It would be risky for Elizabeth Holmes to testify, legal analyst Danny Cevallos said:

  • "If the jury finds even a tiny portion of her testimony to be dishonest, they will likely consider her completely dishonest."

Google's remote work pay cut is unfair, an anonymous Google software engineer said:

  • "Any pay cut is unacceptable, and it's been presented as a 'take it or leave it' proposition … I love the work we do, but that's a lousy bargain."

Making moves

TradeStation is going public. The online broker is merging with a SPAC in a deal valued at $1.43 billion.

HashiCorp is looking to IPO. The software company wants to raise up to $100 million in new funding.

Zip is introducing a physical "buy now, pay later" card. It's working with WebBank on the card, which lets customers make an in-store purchase and pay it off in four installments.

Brandon Yoon is leaving Apple, sources told Bloomberg. Yoon has served as Apple's general manager and head of sales for South Korea and recently helped handle legal proceedings over the country's new app store rules.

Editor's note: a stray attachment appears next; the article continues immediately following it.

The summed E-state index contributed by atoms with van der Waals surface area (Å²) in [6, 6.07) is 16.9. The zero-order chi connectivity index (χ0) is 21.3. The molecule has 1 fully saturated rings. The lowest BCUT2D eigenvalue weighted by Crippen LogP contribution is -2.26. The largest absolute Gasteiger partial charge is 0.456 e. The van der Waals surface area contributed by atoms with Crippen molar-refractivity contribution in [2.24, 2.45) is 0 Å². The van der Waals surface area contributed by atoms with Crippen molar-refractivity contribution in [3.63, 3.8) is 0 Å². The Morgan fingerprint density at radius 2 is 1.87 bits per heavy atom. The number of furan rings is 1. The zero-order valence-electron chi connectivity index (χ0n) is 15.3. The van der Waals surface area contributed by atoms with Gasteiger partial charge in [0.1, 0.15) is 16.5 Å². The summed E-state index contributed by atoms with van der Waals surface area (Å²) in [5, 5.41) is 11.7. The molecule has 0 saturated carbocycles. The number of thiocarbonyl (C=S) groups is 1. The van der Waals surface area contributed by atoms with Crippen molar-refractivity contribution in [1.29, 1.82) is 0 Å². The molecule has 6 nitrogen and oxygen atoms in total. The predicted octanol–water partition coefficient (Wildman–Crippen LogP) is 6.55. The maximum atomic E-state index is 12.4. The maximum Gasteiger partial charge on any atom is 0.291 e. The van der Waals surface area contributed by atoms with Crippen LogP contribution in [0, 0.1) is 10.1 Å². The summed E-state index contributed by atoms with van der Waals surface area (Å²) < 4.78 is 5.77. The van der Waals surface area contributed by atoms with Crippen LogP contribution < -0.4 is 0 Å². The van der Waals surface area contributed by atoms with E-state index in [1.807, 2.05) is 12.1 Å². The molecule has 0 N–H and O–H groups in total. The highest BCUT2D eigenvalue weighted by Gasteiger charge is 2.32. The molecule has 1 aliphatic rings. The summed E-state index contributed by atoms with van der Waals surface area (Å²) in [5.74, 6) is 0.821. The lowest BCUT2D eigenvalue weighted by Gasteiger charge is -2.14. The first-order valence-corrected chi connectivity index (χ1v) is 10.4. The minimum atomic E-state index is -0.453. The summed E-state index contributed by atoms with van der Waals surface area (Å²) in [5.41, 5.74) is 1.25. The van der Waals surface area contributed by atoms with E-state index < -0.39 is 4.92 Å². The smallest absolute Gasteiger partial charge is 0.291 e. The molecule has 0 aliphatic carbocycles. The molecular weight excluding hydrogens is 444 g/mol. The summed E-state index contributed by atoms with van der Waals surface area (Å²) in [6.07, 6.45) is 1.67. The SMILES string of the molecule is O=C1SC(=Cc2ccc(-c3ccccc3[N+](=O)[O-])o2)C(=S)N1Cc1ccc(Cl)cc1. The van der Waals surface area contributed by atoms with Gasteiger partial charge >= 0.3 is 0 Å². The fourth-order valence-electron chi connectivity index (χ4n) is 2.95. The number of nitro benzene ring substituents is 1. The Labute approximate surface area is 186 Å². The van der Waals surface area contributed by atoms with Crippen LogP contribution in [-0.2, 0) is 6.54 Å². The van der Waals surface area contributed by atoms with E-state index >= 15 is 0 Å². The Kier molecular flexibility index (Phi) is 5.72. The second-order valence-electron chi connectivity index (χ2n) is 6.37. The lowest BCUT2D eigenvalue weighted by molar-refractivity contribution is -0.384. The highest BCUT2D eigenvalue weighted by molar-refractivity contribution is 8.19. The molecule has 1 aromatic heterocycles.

Brian Brooks is Bitfury's new head. Brooks was the CEO of Binance.US for a few months before resigning in August.

Lori Landew is moving up at Audible to general counsel. She's been VP of content legal at the audiobook and podcast company for a couple years.

In other news

OSHA wants big companies to crack down on employee vaccinations. The Biden administration set a Jan. 4 deadline for companies with 100 employees or more "to ensure that as many of their workers are vaccinated as quickly as possible."

Apple is losing its mask mandate for customers at some U.S. retail locations, according to Bloomberg. The requirement will end today for over a third of the company's retail stores, but employees still need to wear masks.